The debate "An important step in becoming a good debater is learning the logical fallacies and how to use them" was started by
May 27, 2015, 3:27 pm.
23 people are on the agree side of this discussion, while 0 person is on the disagree side.
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Aswathi posted 1 argument, soullesschicken posted 1 argument, PsychDave posted 1 argument to the agreers part.
WordSpeller posted 3 arguments to the disagreers part.
soullesschicken, jedty, toughgamerjerry, amanofprogress, PsychDave, Sosocratese, invincible_01, I_Voyager, Aswathi, WordSpeller, DarkAngelAnarchist, sdiop, KimUri, DanielleR123 and 9 visitors agree.
Fair enough. I see how they can be useful, but I still think it's better to know how to counter them than using them. I must agree with what you all have said. I actually was in doubt about it, but now I understand their use in a debate. Thanks for making it clear ;)
When discussing most things, you are absolutely right. The problem you get into is when discussing emotionally driven topics (like religion or abortion) and technically advanced topics (like evolution or the Big Bang).
In the case of emotional debates, logic has trouble. People are invested in their view and logic, while very important, is often insufficient to stay them. For technical topics, the logic that would explain it is so advanced as to make it impossible to enter into the debate. People have devoted their entire academic career to understanding the universe and evolution, and to expect to be able to sum it up into a 2 min argument I'd impossible.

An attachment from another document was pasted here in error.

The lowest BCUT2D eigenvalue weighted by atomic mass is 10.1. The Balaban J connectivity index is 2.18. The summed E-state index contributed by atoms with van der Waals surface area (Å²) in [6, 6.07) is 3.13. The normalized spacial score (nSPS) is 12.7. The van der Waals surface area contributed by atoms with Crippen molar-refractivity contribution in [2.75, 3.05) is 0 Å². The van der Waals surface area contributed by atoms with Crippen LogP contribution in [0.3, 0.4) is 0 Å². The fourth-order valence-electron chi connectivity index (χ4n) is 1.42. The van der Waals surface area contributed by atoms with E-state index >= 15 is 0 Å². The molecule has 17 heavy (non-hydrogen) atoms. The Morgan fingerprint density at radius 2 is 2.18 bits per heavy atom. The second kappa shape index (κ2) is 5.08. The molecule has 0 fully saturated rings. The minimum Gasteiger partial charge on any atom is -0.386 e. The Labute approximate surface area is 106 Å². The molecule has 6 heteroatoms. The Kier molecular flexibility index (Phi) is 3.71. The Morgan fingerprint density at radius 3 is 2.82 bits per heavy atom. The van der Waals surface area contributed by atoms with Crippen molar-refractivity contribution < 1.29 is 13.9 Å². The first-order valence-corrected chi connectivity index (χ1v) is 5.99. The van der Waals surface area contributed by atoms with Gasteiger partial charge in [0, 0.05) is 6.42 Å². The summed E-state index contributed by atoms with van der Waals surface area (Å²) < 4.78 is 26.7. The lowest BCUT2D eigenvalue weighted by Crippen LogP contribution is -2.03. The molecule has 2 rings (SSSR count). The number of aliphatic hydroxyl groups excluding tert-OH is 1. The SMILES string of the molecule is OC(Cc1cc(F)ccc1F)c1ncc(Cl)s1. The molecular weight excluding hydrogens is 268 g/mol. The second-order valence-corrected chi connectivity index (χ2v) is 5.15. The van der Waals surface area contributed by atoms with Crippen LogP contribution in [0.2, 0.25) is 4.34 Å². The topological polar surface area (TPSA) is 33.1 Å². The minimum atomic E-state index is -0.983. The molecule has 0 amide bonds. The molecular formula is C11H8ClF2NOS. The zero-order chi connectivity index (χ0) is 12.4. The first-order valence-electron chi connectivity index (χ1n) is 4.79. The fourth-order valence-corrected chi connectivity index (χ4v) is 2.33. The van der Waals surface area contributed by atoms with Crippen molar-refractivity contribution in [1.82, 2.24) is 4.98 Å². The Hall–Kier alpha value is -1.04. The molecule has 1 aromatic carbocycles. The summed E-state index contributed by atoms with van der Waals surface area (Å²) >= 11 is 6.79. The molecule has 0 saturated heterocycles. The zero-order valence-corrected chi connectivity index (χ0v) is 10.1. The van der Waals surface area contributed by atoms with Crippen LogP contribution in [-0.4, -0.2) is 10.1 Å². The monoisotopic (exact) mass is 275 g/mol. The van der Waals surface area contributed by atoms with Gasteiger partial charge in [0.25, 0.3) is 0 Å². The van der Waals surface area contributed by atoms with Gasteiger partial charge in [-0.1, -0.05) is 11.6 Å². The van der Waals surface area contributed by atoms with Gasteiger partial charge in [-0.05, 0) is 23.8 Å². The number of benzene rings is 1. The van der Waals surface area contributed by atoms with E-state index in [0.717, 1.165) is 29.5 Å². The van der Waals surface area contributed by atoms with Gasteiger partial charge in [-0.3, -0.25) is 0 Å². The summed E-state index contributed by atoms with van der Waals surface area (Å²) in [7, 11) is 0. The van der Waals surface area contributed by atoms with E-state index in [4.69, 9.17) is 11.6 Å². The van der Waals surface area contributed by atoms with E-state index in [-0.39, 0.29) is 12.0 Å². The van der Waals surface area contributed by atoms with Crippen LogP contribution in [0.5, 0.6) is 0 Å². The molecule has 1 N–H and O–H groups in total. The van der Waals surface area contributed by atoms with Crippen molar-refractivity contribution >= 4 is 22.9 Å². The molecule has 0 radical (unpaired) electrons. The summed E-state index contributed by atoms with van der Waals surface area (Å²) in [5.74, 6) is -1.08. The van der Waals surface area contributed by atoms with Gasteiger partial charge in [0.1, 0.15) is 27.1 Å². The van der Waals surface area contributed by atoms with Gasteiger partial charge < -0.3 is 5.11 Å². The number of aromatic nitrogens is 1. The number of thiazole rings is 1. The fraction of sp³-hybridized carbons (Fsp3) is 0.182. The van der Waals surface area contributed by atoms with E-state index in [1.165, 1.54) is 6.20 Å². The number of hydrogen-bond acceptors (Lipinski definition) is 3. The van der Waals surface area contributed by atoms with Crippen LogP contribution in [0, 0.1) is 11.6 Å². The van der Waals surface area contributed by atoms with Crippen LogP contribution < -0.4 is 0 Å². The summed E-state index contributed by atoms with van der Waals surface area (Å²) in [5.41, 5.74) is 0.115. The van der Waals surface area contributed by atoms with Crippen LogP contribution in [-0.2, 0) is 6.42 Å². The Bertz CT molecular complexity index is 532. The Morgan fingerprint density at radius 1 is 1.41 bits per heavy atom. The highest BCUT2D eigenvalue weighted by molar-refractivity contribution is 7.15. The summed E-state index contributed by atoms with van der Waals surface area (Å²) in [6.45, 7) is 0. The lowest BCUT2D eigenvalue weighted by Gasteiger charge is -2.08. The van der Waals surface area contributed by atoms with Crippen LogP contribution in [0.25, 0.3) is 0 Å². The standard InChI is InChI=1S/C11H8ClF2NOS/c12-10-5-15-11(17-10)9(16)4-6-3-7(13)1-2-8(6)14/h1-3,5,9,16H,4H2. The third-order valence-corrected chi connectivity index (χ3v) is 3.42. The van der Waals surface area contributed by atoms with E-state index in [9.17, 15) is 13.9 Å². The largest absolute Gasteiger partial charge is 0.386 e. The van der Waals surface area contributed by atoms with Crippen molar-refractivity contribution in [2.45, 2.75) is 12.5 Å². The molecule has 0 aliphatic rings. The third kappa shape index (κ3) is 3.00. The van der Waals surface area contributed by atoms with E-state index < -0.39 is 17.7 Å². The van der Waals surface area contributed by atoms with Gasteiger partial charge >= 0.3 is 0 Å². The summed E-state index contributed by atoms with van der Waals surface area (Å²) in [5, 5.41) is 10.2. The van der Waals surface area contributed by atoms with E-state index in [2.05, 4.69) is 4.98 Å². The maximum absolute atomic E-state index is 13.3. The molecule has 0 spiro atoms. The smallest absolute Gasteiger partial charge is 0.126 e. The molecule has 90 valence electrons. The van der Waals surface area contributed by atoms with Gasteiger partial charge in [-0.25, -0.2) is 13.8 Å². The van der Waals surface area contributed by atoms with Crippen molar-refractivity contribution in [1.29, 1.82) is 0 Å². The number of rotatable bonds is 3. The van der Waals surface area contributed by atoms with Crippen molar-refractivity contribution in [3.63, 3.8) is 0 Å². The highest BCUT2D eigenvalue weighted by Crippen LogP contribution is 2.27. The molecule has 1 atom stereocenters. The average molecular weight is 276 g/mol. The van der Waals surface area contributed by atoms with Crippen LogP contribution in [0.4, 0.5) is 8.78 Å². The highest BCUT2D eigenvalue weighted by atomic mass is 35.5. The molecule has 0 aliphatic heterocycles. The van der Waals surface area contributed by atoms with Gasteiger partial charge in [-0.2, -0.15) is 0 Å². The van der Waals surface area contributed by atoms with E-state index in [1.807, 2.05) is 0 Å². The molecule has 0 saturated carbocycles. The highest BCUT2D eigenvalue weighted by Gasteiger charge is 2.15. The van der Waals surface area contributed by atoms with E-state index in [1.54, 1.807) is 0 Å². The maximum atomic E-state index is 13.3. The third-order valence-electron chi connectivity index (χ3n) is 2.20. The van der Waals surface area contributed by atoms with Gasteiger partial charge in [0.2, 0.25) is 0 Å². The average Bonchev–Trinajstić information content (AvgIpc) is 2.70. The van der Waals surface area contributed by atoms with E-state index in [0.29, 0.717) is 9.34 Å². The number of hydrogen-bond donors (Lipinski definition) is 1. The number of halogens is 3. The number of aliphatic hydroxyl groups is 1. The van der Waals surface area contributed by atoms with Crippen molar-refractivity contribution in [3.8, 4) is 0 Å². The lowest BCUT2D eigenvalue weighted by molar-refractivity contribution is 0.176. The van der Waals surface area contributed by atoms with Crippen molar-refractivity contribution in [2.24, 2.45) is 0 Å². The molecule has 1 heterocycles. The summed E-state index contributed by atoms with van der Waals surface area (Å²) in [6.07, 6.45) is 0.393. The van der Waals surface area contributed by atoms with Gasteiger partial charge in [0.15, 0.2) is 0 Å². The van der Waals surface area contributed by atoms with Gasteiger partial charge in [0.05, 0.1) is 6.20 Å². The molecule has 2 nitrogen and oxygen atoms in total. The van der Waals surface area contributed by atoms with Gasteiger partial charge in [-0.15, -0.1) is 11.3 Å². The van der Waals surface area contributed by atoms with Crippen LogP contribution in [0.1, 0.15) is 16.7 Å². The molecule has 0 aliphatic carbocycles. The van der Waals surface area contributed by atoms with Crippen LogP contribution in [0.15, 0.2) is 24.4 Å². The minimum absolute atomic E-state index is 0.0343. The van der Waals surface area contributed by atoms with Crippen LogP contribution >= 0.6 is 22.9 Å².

The other reason to learn them, even if you never use them, is to know how to counter them. If you don't understand the problems with your opponents argument, you cannot rebut it effectively.
But you shouldn't think about winning a debate with logic tricks. You'd better defend your point with real arguments, don't you think? By hiding behind fallacies you can defend every stupid idea. You can say for example that unicorns exist and noone will be able to prove you're wrong.
Debates aren't always about truth, they are sometimes (like with a audience.) about winning. Fallacies are something we have to be careful about though. Use them carefully so you don't get pointed out and it could give you the edge. And point them out to make the opponent look wrong and you'll most likely win the debate.
But wait a minute aren't fallacies to be avoided? Why should we learn how to use them? I agree we must know how to recognize them in a speech, but our arguments must be based on our reflections and thoughts and not on common fallacies :/
An obvious statement stated.